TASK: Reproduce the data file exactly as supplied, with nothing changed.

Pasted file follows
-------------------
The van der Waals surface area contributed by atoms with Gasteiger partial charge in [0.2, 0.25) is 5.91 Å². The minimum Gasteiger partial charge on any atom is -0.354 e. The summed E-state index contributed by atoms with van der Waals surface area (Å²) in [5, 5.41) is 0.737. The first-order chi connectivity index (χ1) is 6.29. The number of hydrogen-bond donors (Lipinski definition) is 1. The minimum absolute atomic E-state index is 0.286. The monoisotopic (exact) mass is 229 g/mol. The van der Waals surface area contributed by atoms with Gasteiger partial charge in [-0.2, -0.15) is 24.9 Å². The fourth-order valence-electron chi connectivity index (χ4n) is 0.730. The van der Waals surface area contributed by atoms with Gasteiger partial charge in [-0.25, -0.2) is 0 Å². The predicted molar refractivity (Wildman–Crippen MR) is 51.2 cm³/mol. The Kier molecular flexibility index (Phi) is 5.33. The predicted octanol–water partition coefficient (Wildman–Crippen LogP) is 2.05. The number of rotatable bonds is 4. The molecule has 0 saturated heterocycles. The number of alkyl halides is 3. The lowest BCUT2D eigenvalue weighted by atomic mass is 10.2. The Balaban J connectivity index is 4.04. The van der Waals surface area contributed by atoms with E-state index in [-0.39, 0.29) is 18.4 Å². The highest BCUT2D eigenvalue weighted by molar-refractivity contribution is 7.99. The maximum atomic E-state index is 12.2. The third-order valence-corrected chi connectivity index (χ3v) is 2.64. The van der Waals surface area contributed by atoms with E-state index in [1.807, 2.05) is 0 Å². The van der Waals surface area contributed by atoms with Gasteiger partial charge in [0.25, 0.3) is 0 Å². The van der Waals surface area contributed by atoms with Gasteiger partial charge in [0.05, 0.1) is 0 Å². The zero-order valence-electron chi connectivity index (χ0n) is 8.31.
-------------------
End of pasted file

The van der Waals surface area contributed by atoms with Gasteiger partial charge in [0.2, 0.25) is 5.91 Å². The minimum Gasteiger partial charge on any atom is -0.354 e. The summed E-state index contributed by atoms with van der Waals surface area (Å²) in [5, 5.41) is 0.737. The first-order chi connectivity index (χ1) is 6.29. The number of hydrogen-bond donors (Lipinski definition) is 1. The minimum absolute atomic E-state index is 0.286. The monoisotopic (exact) mass is 229 g/mol. The van der Waals surface area contributed by atoms with Gasteiger partial charge in [-0.2, -0.15) is 24.9 Å². The fourth-order valence-electron chi connectivity index (χ4n) is 0.730. The van der Waals surface area contributed by atoms with Gasteiger partial charge in [-0.25, -0.2) is 0 Å². The predicted molar refractivity (Wildman–Crippen MR) is 51.2 cm³/mol. The Kier molecular flexibility index (Phi) is 5.33. The predicted octanol–water partition coefficient (Wildman–Crippen LogP) is 2.05. The number of rotatable bonds is 4. The molecule has 0 saturated heterocycles. The number of alkyl halides is 3. The lowest BCUT2D eigenvalue weighted by atomic mass is 10.2. The Balaban J connectivity index is 4.04. The van der Waals surface area contributed by atoms with E-state index in [-0.39, 0.29) is 18.4 Å². The highest BCUT2D eigenvalue weighted by molar-refractivity contribution is 7.99. The maximum atomic E-state index is 12.2. The third-order valence-corrected chi connectivity index (χ3v) is 2.64. The van der Waals surface area contributed by atoms with E-state index in [1.807, 2.05) is 0 Å². The van der Waals surface area contributed by atoms with Gasteiger partial charge in [0.25, 0.3) is 0 Å². The van der Waals surface area contributed by atoms with Gasteiger partial charge in [0.05, 0.1) is 0 Å². The zero-order valence-electron chi connectivity index (χ0n) is 8.31.